Charlotte Macdonald is an associate solicitor in Stone King’s international and cross border team. Over a new 12-part series of articles Charlotte answers legal and practical questions that are often asked by her clients in relation to France; whether that be buying or selling property in France, inheritance law, or how inheritance and capital gains tax are treated between the UK and France.
Will my carte de séjour change my inheritance tax position?
Now that the UK has left the EU, British nationals living in France who wish to remain after the end of the transition period will need to apply for a French residency permit – a carte de séjour. The French online platform is due to open in October 2020.
Clients have asked us whether the carte de séjour changes a person’s inheritance position. Here we explain, with a couple of examples, which nation would calculate inheritance tax and why.
Broadly speaking, the carte de séjour itself is irrelevant in determining inheritance tax liability. It is a person’s domicile which determines which country has the right to tax their worldwide estate. The inheritance tax regimes in France and the UK are fundamentally different and the amount of tax payable on your estate can vary considerably depending on which regime has jurisdiction.
Domicile for inheritance tax purposes is a difficult concept for two reasons: different countries have different definitions of a person’s domicile; and it is only possible to reach a definitive conclusion once a person has died. This can make estate planning tricky, which is why it is a good idea to obtain professional advice.
Where am I domiciled?
Under English and Welsh common law, domicile is based on very old principles which look at where your parents considered to be their home when you were born, although it is possible to acquire a new domicile if you move to a new country with the intention of remaining in that new country.
Under French law, in contrast, your domicile is essentially the place where you live.
What if it is unclear if I am domiciled in the UK or in France?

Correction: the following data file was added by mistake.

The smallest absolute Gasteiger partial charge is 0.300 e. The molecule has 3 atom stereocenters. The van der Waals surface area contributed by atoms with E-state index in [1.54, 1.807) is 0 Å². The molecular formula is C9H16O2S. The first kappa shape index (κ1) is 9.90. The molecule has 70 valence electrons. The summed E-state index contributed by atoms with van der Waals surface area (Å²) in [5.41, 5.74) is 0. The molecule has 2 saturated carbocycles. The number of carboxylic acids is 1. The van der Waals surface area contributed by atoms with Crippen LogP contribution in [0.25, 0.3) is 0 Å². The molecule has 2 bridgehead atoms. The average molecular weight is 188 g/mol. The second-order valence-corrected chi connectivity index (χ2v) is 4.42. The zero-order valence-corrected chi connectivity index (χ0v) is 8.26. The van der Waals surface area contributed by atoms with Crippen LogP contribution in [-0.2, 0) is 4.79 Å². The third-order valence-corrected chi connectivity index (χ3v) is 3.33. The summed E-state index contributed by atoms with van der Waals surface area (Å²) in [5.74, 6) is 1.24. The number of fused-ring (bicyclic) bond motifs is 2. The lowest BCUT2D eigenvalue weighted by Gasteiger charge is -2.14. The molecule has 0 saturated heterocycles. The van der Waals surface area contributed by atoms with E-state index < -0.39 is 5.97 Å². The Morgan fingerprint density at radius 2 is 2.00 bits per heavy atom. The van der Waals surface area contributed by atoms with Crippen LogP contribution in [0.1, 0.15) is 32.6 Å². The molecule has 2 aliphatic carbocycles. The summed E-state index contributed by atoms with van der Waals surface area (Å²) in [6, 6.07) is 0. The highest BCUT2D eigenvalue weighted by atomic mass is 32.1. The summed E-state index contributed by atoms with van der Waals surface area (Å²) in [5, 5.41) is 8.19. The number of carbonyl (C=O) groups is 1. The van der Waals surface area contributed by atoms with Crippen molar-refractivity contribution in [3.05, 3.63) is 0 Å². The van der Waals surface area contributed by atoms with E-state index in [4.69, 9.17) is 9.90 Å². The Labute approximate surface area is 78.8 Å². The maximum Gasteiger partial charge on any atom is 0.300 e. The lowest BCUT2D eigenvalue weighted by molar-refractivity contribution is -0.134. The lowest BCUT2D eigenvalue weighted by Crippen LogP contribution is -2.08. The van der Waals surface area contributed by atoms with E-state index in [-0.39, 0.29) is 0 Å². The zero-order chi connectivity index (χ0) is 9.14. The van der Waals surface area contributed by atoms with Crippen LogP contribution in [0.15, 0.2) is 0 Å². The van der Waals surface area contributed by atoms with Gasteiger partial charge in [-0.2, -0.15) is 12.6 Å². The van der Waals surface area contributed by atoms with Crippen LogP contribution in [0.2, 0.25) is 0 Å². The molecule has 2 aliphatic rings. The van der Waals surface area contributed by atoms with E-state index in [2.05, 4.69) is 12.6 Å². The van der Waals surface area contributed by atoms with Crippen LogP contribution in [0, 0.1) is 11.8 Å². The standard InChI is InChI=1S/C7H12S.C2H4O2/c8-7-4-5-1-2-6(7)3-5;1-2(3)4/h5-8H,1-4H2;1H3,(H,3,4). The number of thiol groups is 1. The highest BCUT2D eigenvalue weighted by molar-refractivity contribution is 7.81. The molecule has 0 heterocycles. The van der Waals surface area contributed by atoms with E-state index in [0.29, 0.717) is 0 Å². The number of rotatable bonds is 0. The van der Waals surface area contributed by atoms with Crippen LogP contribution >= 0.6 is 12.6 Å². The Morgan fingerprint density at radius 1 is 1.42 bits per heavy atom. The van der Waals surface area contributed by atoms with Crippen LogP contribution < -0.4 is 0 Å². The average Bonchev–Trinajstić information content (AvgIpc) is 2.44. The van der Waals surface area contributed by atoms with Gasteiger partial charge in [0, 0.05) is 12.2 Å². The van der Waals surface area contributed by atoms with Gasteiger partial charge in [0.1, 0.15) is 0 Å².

Broadly speaking, if you are domiciled within the UK, HMRC will want to assess your worldwide estate to calculate inheritance tax owed upon your death. If you are domiciled in France, the French tax authorities will want to do the same.
If it is unclear whether you are domiciled in the UK or in France, we turn to the tests in the Anglo/French Double Taxation Treaty (1963), which ask the following questions to determine your tax domicile. If the first question cannot be clearly answered, then it is necessary to look to the second question and so on.
- Where is your permanent home?
- Where is your centre of vital interests?
- Where is your habitual abode?
- What is your nationality?
Even if HMRC has authority to tax your worldwide estate, the French tax authorities still have the right to impose inheritance tax on some French assets, such as real estate (and vice versa). The Double Taxation Treaty also helps to minimise double taxation by allowing for tax paid twice (once in the UK and once in France) to be claimed back or offset either in full or a proportion, depending on the circumstances.
Amelia retired and moved to the South of France in 2010, intending to spend the rest of her life beside the seaside. Amelia moved all her assets to France and severed all her links to England. Her parents were born in Bristol and considered England to be their home throughout their lives.
According to English law, Amelia’s domicile of origin is England, but it could be strongly argued that she now has a new domicile of France.
The law in France would consider that Amelia’s domicile is France. If Amelia were to die tomorrow, the French revenue would have the right to tax her worldwide estate.
No need to apply the Double Taxation Treaty in this situation.
Olivia was born in Bordeaux to British parents. She works for a company which sells English and French holiday homes and she splits her time between the UK and France, considering both countries home.
Because it is not immediately obvious in which country Olivia is domiciled, the tests under the Double Taxation Treaty should be applied.
In Olivia’s case she only has one permanent home available to her, which is located in England; when she is in France she stays in temporary accommodation. Because of this, Olivia will be considered domiciled in the UK under the treaty.
This article was written by Charlotte Macdonald, and trainee solicitor Bryony Anning.
For more information please contact Charlotte Macdonald, Dan Harris or Raquel Ugalde at Stone King LLP either by calling +44(0)1225 337599, or by emailing: [email protected]